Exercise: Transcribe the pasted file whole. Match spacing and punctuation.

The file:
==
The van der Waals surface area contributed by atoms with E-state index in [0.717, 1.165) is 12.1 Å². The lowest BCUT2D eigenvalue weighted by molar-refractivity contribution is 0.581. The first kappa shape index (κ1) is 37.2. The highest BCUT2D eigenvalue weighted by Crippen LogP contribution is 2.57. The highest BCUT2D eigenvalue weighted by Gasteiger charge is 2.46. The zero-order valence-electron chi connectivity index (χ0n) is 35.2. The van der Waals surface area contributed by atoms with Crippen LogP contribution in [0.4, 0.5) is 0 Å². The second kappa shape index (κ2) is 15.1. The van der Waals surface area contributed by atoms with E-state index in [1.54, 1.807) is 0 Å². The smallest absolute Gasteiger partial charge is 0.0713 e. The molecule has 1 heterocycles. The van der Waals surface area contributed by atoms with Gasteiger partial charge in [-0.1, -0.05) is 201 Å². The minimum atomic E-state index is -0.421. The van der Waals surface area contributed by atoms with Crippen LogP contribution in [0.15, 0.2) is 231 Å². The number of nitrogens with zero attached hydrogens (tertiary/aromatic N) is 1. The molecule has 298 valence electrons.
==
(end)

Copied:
The van der Waals surface area contributed by atoms with E-state index in [0.717, 1.165) is 12.1 Å². The lowest BCUT2D eigenvalue weighted by molar-refractivity contribution is 0.581. The first kappa shape index (κ1) is 37.2. The highest BCUT2D eigenvalue weighted by Crippen LogP contribution is 2.57. The highest BCUT2D eigenvalue weighted by Gasteiger charge is 2.46. The zero-order valence-electron chi connectivity index (χ0n) is 35.2. The van der Waals surface area contributed by atoms with Crippen LogP contribution in [0.4, 0.5) is 0 Å². The second kappa shape index (κ2) is 15.1. The van der Waals surface area contributed by atoms with E-state index in [1.54, 1.807) is 0 Å². The smallest absolute Gasteiger partial charge is 0.0713 e. The molecule has 1 heterocycles. The van der Waals surface area contributed by atoms with Gasteiger partial charge in [-0.1, -0.05) is 201 Å². The minimum atomic E-state index is -0.421. The van der Waals surface area contributed by atoms with Crippen LogP contribution in [0.15, 0.2) is 231 Å². The number of nitrogens with zero attached hydrogens (tertiary/aromatic N) is 1. The molecule has 298 valence electrons.